The Art of the Speed Blur in Surf Photography

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          In the past few years I have grown very fond of the technique known as the speed blur. It was something that brought new life into photography for me as I have been shooting waves for about 10 years and it was starting to get stale. It also gave me the ability to shoot in low light conditions before sunrise or after sunset when there is usually a bit more color in the sky. It also isn’t an easy technique to master which had made it even more fulfilling and has kept me trying over and over to prefect them.

What is a Speed Blur?

Shot from the beach with a 100-400 IS no tripod.

Shot from the beach with a 100-400 IS no tripod.

          A Speed blur is a technique of using a slow shutter speed to match the speed of a moving object so the background is blurred and the subject is still sharp. I primarily use this technique for waves or surfers. The idea is to create a photo that conveys motion even though it is a still picture. While I use this mostly for ocean photography, it can work with anything. You can go outside right now and take a shot of traffic passing by and if you use the correct shutter speed and time your shot correctly you will have a tack sharp car with a blurred background creating the a motion like effect. It is important to understand the goal of this technique because in the process you will likely walk away with a ton of shots that are a blurry mess.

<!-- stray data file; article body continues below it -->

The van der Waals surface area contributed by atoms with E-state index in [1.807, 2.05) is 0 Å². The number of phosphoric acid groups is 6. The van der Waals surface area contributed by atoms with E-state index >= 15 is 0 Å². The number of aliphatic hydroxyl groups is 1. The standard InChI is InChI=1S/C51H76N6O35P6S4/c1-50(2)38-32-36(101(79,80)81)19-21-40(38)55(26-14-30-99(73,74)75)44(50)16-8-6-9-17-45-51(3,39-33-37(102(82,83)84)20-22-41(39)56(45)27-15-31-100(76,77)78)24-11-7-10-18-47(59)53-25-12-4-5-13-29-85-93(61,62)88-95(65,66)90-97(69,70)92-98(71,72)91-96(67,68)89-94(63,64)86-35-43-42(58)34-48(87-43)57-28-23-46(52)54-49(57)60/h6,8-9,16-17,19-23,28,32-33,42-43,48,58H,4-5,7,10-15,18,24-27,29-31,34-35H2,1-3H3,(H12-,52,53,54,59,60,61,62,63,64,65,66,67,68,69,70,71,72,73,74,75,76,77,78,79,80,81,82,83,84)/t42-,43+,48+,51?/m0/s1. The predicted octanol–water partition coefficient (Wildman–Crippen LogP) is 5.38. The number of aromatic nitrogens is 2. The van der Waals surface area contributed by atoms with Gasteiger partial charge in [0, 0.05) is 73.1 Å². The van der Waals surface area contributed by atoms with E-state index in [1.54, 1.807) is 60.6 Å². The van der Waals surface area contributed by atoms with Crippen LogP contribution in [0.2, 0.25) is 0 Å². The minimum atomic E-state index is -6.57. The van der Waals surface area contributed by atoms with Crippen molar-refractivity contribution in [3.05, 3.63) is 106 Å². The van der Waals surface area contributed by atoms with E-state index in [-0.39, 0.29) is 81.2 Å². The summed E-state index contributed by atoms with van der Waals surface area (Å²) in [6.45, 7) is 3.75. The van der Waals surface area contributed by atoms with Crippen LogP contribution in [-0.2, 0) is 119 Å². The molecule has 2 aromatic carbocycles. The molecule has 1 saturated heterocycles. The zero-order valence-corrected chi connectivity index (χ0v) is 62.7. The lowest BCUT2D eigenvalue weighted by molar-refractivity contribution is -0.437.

Lens Selection and Why it Matters

Everything is better during golden hour and speed blurs are no different.  Drop the ISO and max the aperture to get the slowest shutter you can while the sun is still up.  Shot with 135MM with no IS.  1/20 ISO 100 F/18

Everything is better during golden hour and speed blurs are no different. Drop the ISO and max the aperture to get the slowest shutter you can while the sun is still up. Shot with 135MM with no IS. 1/20 ISO 100 F/18